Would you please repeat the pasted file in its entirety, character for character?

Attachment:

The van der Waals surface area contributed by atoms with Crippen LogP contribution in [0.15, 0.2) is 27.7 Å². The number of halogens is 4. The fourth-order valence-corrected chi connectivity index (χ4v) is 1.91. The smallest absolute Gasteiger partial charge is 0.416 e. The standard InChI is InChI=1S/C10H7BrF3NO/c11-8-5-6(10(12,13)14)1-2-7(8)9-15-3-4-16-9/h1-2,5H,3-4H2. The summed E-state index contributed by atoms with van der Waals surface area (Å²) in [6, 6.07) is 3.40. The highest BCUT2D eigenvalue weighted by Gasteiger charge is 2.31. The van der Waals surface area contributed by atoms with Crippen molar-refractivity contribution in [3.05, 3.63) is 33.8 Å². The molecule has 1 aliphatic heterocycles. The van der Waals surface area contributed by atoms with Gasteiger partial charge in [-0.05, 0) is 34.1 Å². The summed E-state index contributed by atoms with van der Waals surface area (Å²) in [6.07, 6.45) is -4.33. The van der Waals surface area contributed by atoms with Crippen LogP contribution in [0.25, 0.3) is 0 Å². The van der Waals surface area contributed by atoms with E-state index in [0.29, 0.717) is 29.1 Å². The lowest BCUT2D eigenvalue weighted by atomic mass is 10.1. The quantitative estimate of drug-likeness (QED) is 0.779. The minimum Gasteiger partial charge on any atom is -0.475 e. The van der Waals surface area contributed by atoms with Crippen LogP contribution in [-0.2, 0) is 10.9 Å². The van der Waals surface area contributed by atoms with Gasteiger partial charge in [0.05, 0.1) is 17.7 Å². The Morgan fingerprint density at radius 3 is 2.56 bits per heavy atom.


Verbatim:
The van der Waals surface area contributed by atoms with Crippen LogP contribution in [0.15, 0.2) is 27.7 Å². The number of halogens is 4. The fourth-order valence-corrected chi connectivity index (χ4v) is 1.91. The smallest absolute Gasteiger partial charge is 0.416 e. The standard InChI is InChI=1S/C10H7BrF3NO/c11-8-5-6(10(12,13)14)1-2-7(8)9-15-3-4-16-9/h1-2,5H,3-4H2. The summed E-state index contributed by atoms with van der Waals surface area (Å²) in [6, 6.07) is 3.40. The highest BCUT2D eigenvalue weighted by Gasteiger charge is 2.31. The van der Waals surface area contributed by atoms with Crippen molar-refractivity contribution in [3.05, 3.63) is 33.8 Å². The molecule has 1 aliphatic heterocycles. The van der Waals surface area contributed by atoms with Gasteiger partial charge in [-0.05, 0) is 34.1 Å². The summed E-state index contributed by atoms with van der Waals surface area (Å²) in [6.07, 6.45) is -4.33. The van der Waals surface area contributed by atoms with Crippen LogP contribution in [0.25, 0.3) is 0 Å². The van der Waals surface area contributed by atoms with E-state index in [0.29, 0.717) is 29.1 Å². The lowest BCUT2D eigenvalue weighted by atomic mass is 10.1. The quantitative estimate of drug-likeness (QED) is 0.779. The minimum Gasteiger partial charge on any atom is -0.475 e. The van der Waals surface area contributed by atoms with Crippen LogP contribution in [-0.2, 0) is 10.9 Å². The van der Waals surface area contributed by atoms with Gasteiger partial charge in [0.05, 0.1) is 17.7 Å². The Morgan fingerprint density at radius 3 is 2.56 bits per heavy atom.